Toyota Dakar boss Hall: We have to trust FIA on engine rule changes

The FIA introduced modified engine rules which will reduce the power output of the top-class cars


Toyota Gazoo Racing team principal Glyn Hall says his team will ‘have to trust the FIA’ around the new-for-2023 engine regulation changes for the Dakar Rally which starts this month.

Speaking at the official pre-Dakar launch in Walvis Bay, Namibia following the completion of the team’s longest-ever test, Hall said the new engine regulations will help close the field up but that a true indication of the effectiveness might not be seen until the fourth day.

The FIA introduced modified engine rules which will reduce the power output of the top-class cars (T1+ and T1U) by 30kW, while Toyota’s rival Audi will also gain 100kg of additional weight compared to T1+ cars.

“We have to trust the FIA, there’s a lot of clever people there and we’ve done a lot of research this year alongside the FIA, doing various acceleration tests and a lot of meetings discussing the different parameters and how the engines work,” explained Hall.

“So, we will only truly find out on day three or day four of the Dakar to see how close the regulations are.

“The idea of reducing the power of the two top classes, the T1+ and the T1U, by 30kW which is a substantial amount of power is to close the whole field up.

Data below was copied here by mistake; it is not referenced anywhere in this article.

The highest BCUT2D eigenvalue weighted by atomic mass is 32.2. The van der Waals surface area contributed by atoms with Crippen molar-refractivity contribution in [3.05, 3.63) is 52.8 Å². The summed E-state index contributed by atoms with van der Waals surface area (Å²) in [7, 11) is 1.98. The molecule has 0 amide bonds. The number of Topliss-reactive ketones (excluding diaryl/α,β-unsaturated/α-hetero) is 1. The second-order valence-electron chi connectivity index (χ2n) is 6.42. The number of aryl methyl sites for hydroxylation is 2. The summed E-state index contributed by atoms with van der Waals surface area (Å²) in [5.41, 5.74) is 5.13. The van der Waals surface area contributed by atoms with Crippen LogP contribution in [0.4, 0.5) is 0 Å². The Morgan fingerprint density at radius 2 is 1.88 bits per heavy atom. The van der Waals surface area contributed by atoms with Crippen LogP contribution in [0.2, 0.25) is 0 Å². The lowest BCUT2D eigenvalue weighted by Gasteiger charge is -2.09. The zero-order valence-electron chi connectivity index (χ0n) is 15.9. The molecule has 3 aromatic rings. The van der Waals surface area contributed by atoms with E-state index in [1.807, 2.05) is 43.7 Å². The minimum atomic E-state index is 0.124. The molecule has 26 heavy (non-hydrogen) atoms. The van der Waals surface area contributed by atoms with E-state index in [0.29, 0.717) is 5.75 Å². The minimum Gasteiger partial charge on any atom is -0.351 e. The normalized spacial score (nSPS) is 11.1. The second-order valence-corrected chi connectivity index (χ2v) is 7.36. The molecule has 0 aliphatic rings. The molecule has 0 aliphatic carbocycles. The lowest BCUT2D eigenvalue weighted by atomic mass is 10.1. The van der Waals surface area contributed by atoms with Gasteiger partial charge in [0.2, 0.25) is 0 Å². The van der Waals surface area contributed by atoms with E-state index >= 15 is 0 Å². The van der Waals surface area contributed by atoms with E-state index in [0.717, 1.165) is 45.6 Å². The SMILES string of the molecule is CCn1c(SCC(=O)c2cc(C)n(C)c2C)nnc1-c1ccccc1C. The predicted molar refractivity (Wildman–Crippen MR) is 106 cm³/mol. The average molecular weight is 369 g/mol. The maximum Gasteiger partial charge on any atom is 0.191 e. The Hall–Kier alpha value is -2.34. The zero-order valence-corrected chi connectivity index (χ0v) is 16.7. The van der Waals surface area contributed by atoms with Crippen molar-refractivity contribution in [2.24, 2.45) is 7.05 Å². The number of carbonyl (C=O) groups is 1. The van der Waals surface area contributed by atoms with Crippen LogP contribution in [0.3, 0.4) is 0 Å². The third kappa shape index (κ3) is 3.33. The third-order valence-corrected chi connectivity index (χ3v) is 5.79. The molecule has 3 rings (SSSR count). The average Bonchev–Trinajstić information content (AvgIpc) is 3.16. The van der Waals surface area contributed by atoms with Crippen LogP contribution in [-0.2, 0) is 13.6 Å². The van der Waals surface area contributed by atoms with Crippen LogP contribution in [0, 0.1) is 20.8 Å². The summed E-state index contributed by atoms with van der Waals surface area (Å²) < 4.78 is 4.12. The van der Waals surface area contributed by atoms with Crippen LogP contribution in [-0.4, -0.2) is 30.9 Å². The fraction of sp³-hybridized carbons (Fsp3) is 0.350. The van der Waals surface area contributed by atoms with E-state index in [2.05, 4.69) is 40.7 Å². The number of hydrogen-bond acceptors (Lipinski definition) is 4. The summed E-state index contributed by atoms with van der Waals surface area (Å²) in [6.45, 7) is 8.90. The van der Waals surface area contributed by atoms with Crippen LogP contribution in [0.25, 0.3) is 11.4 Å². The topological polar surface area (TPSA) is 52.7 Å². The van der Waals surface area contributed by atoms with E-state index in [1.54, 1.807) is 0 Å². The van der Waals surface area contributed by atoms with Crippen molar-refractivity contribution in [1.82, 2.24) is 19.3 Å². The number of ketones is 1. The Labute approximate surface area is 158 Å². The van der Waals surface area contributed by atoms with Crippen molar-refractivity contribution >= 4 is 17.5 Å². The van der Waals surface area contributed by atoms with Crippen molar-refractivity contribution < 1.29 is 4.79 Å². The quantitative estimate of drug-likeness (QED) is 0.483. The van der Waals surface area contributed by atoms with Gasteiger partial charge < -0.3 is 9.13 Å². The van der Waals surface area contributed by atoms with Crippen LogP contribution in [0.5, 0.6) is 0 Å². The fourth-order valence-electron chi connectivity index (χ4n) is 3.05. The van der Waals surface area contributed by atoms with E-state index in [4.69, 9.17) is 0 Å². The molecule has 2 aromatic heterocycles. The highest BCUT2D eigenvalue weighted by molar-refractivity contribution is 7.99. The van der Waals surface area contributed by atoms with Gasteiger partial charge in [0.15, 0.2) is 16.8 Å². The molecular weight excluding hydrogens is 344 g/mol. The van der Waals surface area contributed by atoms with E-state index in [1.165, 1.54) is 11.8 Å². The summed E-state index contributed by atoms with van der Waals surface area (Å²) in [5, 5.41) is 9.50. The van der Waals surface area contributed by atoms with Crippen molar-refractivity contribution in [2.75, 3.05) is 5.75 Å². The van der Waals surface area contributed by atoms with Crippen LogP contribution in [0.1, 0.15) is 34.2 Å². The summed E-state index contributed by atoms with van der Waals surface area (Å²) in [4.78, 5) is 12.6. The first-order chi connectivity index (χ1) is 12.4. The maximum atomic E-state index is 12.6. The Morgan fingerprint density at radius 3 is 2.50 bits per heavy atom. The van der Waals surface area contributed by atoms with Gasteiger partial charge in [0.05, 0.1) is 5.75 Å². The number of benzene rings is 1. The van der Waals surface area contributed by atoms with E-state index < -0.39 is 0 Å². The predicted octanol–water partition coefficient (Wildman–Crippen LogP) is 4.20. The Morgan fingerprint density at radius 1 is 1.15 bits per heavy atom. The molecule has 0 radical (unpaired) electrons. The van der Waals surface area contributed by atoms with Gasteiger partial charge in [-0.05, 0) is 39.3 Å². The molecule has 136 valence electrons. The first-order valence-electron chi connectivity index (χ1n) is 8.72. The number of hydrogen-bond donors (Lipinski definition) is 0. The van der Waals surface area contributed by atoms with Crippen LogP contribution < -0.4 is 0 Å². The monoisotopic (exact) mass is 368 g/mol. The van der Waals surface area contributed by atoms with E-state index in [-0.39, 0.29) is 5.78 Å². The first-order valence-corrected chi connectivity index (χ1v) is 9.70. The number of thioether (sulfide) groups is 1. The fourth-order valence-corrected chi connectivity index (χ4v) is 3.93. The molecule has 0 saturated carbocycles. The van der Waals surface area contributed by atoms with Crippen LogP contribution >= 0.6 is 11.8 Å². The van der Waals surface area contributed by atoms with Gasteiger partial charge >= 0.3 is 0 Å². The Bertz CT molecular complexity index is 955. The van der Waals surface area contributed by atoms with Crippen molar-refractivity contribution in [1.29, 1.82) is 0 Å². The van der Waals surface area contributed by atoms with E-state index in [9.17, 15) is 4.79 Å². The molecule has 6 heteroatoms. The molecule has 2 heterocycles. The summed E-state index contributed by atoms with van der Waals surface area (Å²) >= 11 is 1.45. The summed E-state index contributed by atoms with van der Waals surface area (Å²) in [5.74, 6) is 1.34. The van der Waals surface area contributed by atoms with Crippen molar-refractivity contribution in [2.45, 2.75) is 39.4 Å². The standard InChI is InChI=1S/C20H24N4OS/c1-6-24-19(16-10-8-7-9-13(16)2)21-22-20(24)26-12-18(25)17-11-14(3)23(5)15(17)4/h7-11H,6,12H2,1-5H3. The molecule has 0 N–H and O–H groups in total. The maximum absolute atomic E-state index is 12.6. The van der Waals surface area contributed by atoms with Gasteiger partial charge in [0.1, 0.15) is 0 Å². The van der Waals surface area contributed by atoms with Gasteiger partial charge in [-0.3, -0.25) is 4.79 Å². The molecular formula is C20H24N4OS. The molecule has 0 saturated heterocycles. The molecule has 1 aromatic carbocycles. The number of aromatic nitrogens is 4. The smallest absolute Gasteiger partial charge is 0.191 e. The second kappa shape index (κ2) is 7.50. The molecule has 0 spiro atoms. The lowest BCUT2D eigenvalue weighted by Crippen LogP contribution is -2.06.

“So, there will be some cars competing in the field in different classes that will have higher top speed and better acceleration than us perhaps and we will have to wait and see how that all works out.

“But certainly, the FIA have put a lot of effort into it, we trust them, and we’ll have to see to what happens after day three or four at the Dakar and where we are after that.”

Toyota unveiled its upgraded GR Hilux DKR T1+ – with which Nasser Al-Attiyah and Mathieu Baumel drove to the inaugural World Rally-Raid Championship and the 2022 Dakar Rally titles in January – on Monday after a significant test in Namibia.

In line with the homologation of T1+ cars, the GR Hilux DKR retains the same initial philosophy but has undergone development in “every single area” according to Hall.


“The basic DNA of the car has stayed the same, we’ve just made refinements in every area of the car,” said Hall.

“One of the big changes for 2023 is the change in power output as stipulated by the FIA, so T1+ will lose 30 kW so we’ve been really focusing on the engine to ensure we have every fraction of Newton meter out of the engine for the drivers.

“Then as far as the chassis, I won’t go through every problem we have had with that, we’ve addressed every single issue we’ve had so the drivers will be able to drive the car as hard as they want for every single kilometer of the Dakar.

“We got the basic design of the car really well-done last year and the team did an incredible job, so this year has been about doing many hundreds of kilometers in refinements.”

The 2023 Dakar Rally is the fourth edition to be held in Saudi Arabia and begins with the prologue on December 31, 2022.

Toyota will field three cars for the 2023 Dakar Rally, which begins on December 31, 2022, downscaling from the four it ran on the previous three rallies.

Al-Attiyah and Baumel will again lead the team, with 2009 event winner and recently crowned South African Cross-Country Rally champion Giniel de Villiers alongside navigator Dennis Murphy once more.

The experienced pair will be joined by Henk Lategan and Brett Cummings, who took two stage wins on the 2022 Dakar in Saudi Arabia.